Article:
With both methods you would start peeling back sections of the backing paper moving down the graphic, installing with the same even strokes. If it’s a smaller window you could remove the backing paper entirely. On larger windows it’s better to remove sections at a time. You don’t have to cut off the backing paper as you go, you can simply peel it back and let it hang down.
The nice thing about this option is typically one person can do the install, especially if the window is a little larger. Because the graphic is taped in place and remains there, your hands are freed up to do the cutting, aligning and squeegeeing in place without a second person to help out.
Install in Vehicles
If we’re installing perforated film on a horizontal storefront window or rear vehicle window, where the width of the window makes it cumbersome to do a top down installation, we change it up a little.
Instead of putting tape marks on each side of the graphic, we put tape at the top of the graphic on each side. The graphics are then aligned to be sure they are straight and centered.
Once the graphic is positioned, I typically do a vertical piece of tape about six to eight inches in on the right side of the window. Because I’m right-handed I want to install a minimal amount with my left hand.
Again I add a couple pieces of tape, this time horizontally, behind the vertical pieces to help reinforce my hinge. The graphic is also taped in a couple other places to hold it in place.
Prior to starting to squeegee I add a couple pieces of masking tape along the outer edge of the graphic as alignment marks. You could also use a wax pencil to make the marks and then go back and clean them off. This is an important step to ensure your graphic is going on straight because the curve of the window can throw you off.
Once my tape is all in place then I flip back the six to eight inches and cut the backing paper off. Use firm, even pressure; overlapping strokes; working center out, then up and down.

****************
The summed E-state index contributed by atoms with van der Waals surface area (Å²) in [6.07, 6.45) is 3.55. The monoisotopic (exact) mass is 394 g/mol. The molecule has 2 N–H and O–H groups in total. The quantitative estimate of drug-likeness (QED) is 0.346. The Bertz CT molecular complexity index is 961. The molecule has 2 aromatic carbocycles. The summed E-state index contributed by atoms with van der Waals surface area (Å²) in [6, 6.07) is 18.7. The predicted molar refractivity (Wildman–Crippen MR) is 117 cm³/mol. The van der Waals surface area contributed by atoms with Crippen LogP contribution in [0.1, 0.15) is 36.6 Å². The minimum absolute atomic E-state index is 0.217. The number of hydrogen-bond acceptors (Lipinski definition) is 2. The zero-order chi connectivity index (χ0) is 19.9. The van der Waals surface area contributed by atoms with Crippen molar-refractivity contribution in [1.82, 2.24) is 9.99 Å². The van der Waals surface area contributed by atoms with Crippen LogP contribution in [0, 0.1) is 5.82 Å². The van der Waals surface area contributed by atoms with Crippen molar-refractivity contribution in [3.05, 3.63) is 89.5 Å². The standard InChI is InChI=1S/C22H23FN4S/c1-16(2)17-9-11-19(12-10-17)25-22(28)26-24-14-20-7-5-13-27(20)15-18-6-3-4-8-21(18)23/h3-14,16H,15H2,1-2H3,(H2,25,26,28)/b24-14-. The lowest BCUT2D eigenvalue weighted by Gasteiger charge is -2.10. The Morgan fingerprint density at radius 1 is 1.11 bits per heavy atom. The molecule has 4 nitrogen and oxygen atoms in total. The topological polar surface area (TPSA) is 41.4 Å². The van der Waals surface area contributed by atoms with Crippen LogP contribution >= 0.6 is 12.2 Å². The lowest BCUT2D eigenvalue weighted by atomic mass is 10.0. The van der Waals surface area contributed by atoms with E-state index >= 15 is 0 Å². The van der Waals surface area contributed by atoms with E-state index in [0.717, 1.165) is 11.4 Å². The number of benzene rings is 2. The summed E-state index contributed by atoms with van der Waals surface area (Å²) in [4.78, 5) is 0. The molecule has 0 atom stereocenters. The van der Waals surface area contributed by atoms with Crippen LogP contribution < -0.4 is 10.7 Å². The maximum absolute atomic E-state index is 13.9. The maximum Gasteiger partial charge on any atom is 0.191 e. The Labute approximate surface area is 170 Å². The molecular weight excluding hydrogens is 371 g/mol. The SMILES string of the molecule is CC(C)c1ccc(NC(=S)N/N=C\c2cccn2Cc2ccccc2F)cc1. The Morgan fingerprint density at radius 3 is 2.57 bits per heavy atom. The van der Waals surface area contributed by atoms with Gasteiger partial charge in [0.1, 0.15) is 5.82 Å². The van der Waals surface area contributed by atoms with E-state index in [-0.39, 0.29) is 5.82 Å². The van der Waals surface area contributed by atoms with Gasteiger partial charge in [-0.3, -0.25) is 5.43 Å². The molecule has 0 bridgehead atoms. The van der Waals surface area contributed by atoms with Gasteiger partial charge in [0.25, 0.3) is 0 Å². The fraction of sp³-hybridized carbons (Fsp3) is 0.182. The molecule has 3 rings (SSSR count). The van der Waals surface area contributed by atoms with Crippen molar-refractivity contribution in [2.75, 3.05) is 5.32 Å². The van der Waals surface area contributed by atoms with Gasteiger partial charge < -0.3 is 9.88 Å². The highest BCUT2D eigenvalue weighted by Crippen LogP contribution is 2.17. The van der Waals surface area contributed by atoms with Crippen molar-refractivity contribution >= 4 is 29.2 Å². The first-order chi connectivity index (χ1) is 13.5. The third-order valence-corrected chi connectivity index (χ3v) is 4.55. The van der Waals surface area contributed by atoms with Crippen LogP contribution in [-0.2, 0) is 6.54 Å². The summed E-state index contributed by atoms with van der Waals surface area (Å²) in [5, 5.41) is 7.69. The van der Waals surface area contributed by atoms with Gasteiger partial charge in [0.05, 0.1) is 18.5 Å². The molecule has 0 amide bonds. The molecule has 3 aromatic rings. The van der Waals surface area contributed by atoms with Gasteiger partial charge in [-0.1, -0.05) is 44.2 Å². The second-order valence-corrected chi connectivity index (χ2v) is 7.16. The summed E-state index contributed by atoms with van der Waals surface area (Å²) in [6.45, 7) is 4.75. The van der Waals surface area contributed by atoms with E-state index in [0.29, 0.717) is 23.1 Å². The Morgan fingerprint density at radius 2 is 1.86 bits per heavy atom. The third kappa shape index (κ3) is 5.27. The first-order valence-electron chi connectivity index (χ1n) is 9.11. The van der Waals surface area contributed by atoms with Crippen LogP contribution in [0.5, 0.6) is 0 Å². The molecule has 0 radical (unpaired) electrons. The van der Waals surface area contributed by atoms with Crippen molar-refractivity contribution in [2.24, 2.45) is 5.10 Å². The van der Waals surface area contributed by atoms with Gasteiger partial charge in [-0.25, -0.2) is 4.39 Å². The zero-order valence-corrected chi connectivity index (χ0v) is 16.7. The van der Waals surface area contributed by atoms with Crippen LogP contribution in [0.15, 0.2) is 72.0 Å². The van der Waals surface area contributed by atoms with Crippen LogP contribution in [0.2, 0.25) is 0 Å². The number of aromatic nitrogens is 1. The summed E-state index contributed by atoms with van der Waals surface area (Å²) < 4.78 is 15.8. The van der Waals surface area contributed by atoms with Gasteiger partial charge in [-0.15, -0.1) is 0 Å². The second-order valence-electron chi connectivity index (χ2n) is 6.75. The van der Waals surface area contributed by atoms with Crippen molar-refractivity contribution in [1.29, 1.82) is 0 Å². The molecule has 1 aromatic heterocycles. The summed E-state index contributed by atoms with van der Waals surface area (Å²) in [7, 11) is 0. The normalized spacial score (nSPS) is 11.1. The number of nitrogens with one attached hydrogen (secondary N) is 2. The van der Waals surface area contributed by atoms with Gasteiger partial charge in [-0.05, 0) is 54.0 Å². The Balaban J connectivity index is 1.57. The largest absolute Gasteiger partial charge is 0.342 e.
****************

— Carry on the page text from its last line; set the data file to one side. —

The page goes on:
When that flap is in place and squeegeed down, it then acts as my hinge and I can start applying the rest of the graphic by peeling back a little more backing paper, exposing the adhesive. I like to hold the excess graphic up against the window to make sure that it is staying aligned to my tape marks while I’m squeegeeing the graphics in place.
Storefront windows and side windows on vehicles typically have minimal obstacles. Rear windows on vehicles often have a few obstacles to work around like handles, hinges, windshield wipers and bolts.
If it’s at all possible to remove the bolt caps or windshield wipers then do so to make the install easier and hopefully seamless. Anytime you have to slice the graphic to work around the obstacle it becomes an area that will either curl or shrink in the future detracting from the overall look of the graphic.
Unfortunately on some installs you simply have to cut a vertical seam. In this case be sure you cut a nice straight line, work the two pieces around either side of the obstacle and then butt the graphic back up to itself under the obstacle. You may have to make a couple small cuts horizontally at the obstacle to relieve tension, squeegee the graphic around the obstacle and do any necessary trimming.
With some obstacles you can make relief cuts over the obstacle that allow you to lay the graphics flat without creating a seam. For example, on hinges that come down from the top of a back window, I like to pull the graphic away from the hinge gently and make a vertical slice down the graphic with a sharp knife, making sure to not cut on the hinge itself. I also make small horizontal cuts at the bottom of the hinge too depending on how wide it is. This creates tension-free flaps that can be squeegeed right up to the hinge and tucked into place. The excess can then be trimmed off without having to worry that you would cut the area around the hinge too big, leaving window exposed.